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This post was updated in November 2017 with new information.

When you hear the word “job hopper” are you left with a negative taste in your mouth? It used to be that staying at a company for anything less than a few years was looked down on by employers – and sometimes even considered career suicide. But it’s clear that the stigma is fading, especially for technology-based roles, such as developers and engineers. 

A survey from PayScale and Millennial Branding found that 41% of baby boomers believe that people should stay in their jobs for at least five years before looking for a new role. But among those born between 1982 and 2002 (also known as millennials), only 13% agreed. Instead, 26% believe that you should start looking for something new before a year is up. In another study from Future Workplace, 91% of millennials expect to stay in a job for less than three years. 

So why are so many employees, specifically developers, changing their attitudes on their time spent at a company?

They want to be taken care of

Developers spend a large amount of their life working in the office, so it’s essential that they are happy and comfortable. Employers should do everything they can to take care of their technical talent. We’re not talking about luxurious conference rooms or serving foie gras for lunch (although those things would be nice), but instead focusing on things like providing your team with the best developer hardware, allowing them to attend conferences, and giving them a private office so they can concentrate on coding.

They want flexibility

When it comes to work-life balance, developers listed expected working hours as one of the most importants aspect of a job. Similarly, the opportunity to work remotely came in at a 2.4 on a 1-5 scale. Allowing developers to work their own hours (not everyone works best in a 9-to-5 or 8-to-4 setting), or even work remotely can increase their happiness and productivity.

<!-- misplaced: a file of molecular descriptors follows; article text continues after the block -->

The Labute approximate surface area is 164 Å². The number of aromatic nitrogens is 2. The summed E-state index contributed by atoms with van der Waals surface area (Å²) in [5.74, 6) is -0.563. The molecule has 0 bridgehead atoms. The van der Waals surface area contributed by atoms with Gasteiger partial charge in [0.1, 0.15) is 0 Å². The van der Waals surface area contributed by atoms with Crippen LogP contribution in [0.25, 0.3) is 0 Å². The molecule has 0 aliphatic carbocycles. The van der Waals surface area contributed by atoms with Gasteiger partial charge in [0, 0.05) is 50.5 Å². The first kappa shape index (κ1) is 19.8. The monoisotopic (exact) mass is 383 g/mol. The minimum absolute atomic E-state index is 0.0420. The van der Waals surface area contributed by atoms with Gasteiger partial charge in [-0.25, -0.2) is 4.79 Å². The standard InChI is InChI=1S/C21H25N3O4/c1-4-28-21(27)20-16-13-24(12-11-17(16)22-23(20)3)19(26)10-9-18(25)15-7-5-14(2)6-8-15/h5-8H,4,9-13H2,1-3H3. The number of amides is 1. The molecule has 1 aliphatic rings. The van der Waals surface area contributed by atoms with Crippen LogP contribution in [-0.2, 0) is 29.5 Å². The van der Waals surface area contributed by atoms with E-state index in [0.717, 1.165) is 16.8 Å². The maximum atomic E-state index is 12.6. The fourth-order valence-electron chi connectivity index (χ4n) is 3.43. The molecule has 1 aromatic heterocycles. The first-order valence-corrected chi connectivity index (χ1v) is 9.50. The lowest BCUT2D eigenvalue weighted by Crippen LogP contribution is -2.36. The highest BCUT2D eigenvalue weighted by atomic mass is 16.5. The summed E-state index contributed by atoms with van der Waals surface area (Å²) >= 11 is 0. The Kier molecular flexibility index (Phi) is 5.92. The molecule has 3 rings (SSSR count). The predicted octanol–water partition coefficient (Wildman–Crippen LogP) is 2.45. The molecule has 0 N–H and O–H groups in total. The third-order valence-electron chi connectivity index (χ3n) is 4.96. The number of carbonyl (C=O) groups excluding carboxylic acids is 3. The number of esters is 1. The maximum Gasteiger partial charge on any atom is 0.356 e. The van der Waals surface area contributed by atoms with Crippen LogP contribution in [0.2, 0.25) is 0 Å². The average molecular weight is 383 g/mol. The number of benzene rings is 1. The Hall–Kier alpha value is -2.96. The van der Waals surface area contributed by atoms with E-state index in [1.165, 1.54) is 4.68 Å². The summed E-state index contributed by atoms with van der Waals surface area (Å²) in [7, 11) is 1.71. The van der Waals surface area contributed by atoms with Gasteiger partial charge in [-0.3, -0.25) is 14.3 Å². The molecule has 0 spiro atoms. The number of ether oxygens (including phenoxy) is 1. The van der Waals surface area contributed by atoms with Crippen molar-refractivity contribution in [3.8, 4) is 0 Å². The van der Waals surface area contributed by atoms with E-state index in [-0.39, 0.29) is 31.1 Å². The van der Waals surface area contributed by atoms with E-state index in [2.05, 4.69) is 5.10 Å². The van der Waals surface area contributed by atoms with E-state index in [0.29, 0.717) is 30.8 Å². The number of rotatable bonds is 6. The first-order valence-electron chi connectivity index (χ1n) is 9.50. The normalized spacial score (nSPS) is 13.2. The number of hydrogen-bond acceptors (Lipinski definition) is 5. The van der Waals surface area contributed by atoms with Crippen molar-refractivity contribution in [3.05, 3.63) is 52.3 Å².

They want new challenges

Developers want to be continually learning new things, and if their job isn’t allowing them to grow in that way, they may want to leave. developers said that one of the most important things in a job was the the impact of the products they'd be working on. Developers want to care about the product they are creating and feel like they are making a difference. If they don’t feel that passion or fulfillment, they’re going to seek it elsewhere. The opportunity to work with a new tech stack or for a hot product with promising results could also lure a developer away from one job to the next.

Job hopping can speed up career advancement, lead to greater job fulfillment, and help increase financial stability for the employee. So next time you think about passing on that developer because of how long they stayed at their last company, you may want to think again. Focus on their skillset and the projects they’ve executed successfully, not solely on their work history.

If you need more convincing that job hopping is losing its bad rap, check out this post from Fortune and a Datamation post by Eric Spiegel. 

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